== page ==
The Triumph of the City : How Our Greatest Invention Makes Us Richer, Smarter, Greener, Healthier, and Happierby: Edward Glaeser
CONSIDER THE PROBLEMS which beset the frenetic mega-city of your choice — not just New York or Los Angeles, but places like Mumbai, Rio de Janeiro, Cairo. Each has its slums, its political morass, its dangerous, dispersed particulates in the air. It's tempting to imagine the best solution to the chaos is an unspooling: level the fire-trap tenements, empty the choked highways, shut the dangerously sub-par schools, run those few, prosperous global traders out of their well-appointed penthouses at the point of a pitchfork. End the misery, once and for all. You could feel that way about any of the above cities, or even about a hundred cities in China you've never heard of, some of which are expanding by an entire Pittsburgh every year. Listen to the bottom-rung stories of global commerce: suicidal workers in China's booming factory cities, life in the no-go zones of Rio's favelas. That's enough to make you want to send us all back to the land.
And yet, for all the smog and political corruption and inequality, our clustering in cities has a logic. It is neither an accident nor a disaster that humanity is now, for the first time in its history, a predominantly urban species. The rationale for city life is not simply economic efficiency, and it is not simply the giddy cosmopolitanism of art museums and restaurants and architecture. What cities offer is contact: "super-linear" contact, as the Santa Fe Institute calls it, exponential connections among people. This contact breeds innovation, the production of more and better knowledge. If an increasingly urban way of life is our collective future, now would be a good time to refine the conversation, to pay better attention to what cities do well and get a sharper handle on the problems for which we can fault them.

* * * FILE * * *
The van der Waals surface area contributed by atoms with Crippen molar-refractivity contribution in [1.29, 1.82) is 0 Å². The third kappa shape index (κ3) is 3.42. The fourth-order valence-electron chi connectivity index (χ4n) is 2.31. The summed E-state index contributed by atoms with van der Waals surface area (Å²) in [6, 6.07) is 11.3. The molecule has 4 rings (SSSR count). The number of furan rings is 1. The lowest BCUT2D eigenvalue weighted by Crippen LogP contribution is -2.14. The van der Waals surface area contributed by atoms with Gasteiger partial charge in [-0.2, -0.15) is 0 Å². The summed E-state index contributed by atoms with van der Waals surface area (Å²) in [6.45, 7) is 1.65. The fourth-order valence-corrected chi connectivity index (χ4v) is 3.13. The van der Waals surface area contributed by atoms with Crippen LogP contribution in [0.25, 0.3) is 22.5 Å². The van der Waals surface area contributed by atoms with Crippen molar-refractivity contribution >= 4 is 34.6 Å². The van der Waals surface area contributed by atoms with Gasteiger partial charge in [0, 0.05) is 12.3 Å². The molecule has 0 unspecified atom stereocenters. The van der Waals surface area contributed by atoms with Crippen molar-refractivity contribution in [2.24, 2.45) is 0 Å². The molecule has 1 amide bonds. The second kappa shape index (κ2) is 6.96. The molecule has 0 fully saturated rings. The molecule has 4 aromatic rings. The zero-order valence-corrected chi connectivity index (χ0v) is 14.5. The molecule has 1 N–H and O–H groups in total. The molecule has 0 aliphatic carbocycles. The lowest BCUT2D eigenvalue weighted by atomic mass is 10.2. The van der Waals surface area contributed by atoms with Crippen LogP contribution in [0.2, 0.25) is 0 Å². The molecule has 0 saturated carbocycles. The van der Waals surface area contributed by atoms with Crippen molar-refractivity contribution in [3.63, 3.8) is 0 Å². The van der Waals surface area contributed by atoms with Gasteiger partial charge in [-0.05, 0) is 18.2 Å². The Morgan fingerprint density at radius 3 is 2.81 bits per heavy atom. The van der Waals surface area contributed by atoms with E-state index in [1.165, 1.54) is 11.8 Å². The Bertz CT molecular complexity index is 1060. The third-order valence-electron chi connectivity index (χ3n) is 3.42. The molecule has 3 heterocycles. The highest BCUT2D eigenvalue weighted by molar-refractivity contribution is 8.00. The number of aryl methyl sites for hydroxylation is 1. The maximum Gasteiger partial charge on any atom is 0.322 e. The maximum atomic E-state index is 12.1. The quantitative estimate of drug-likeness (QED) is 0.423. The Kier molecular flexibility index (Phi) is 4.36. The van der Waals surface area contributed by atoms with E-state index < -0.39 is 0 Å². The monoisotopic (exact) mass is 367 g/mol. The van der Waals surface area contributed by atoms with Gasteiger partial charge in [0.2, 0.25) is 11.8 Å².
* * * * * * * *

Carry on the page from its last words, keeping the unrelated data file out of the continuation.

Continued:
For help in this task, we have Edward Glaeser's thrillingly optimistic account of our current urban moment and its future prospects. Rather than environmental despoliation, for example, Glaeser encourages us to see efficiencies that vastly outweigh the environmental costs. Glaeser contends that people aren't crushed by cities, but ennobled by them; that cities attract poverty much more than they create it; and that, for the world's rural poor, urban life offers a level of economic and social mobility that far outstrips the life offered by subsistence agriculture. Resurrect Jane Jacobs as a Harvard economist with a sharp eye for government policy wrinkles and unintended consequences, and you get Glaeser's The Triumph of the City.
Glaeser's vision of "triumph" really bifurcates into two related themes. The first is a historical brief about the fantastic capacity of cities —"our species' greatest invention" — to make us think, live and act in new and productive ways. Think of the ideas cities have produced: democracy, algebra, Renaissance art, advanced surgery. Modern day Baghdad may be at its low ebb, but in antiquity it was a famously successful metropolis. The Abbasid caliphs brought a compendium of scholars to the city's "House of Wisdom," where the world's extant knowledge was translated into Arabic, and whence knowledge of the Old Testament, Indian mathematics, Hippocrates, Plato, and Aristotle passed into the Arab world. It was Chinese prisoners of war that brought the secret of paper-making to Baghdad; it seems the city, as an innovation engine, isn't terribly picky about how one arrives there. If you can attract or conscript enough people into the same dense space, then one person's radical idea will quick...